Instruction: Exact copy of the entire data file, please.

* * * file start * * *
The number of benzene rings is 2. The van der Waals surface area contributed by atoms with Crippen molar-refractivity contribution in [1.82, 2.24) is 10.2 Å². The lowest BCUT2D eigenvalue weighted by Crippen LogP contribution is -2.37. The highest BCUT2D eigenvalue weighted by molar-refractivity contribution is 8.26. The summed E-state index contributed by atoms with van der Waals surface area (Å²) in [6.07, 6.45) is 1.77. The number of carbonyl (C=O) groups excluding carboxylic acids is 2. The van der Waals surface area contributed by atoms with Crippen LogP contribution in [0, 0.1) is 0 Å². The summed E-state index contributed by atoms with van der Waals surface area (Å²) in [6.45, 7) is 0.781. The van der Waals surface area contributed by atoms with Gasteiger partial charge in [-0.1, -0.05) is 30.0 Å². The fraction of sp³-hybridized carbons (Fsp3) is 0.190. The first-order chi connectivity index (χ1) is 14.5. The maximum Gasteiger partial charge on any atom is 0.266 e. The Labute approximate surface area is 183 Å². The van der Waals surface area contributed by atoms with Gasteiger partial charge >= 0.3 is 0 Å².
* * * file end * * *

The number of benzene rings is 2. The van der Waals surface area contributed by atoms with Crippen molar-refractivity contribution in [1.82, 2.24) is 10.2 Å². The lowest BCUT2D eigenvalue weighted by Crippen LogP contribution is -2.37. The highest BCUT2D eigenvalue weighted by molar-refractivity contribution is 8.26. The summed E-state index contributed by atoms with van der Waals surface area (Å²) in [6.07, 6.45) is 1.77. The number of carbonyl (C=O) groups excluding carboxylic acids is 2. The van der Waals surface area contributed by atoms with Crippen LogP contribution in [0, 0.1) is 0 Å². The summed E-state index contributed by atoms with van der Waals surface area (Å²) in [6.45, 7) is 0.781. The van der Waals surface area contributed by atoms with Gasteiger partial charge in [-0.1, -0.05) is 30.0 Å². The fraction of sp³-hybridized carbons (Fsp3) is 0.190. The first-order chi connectivity index (χ1) is 14.5. The maximum Gasteiger partial charge on any atom is 0.266 e. The Labute approximate surface area is 183 Å². The van der Waals surface area contributed by atoms with Gasteiger partial charge >= 0.3 is 0 Å².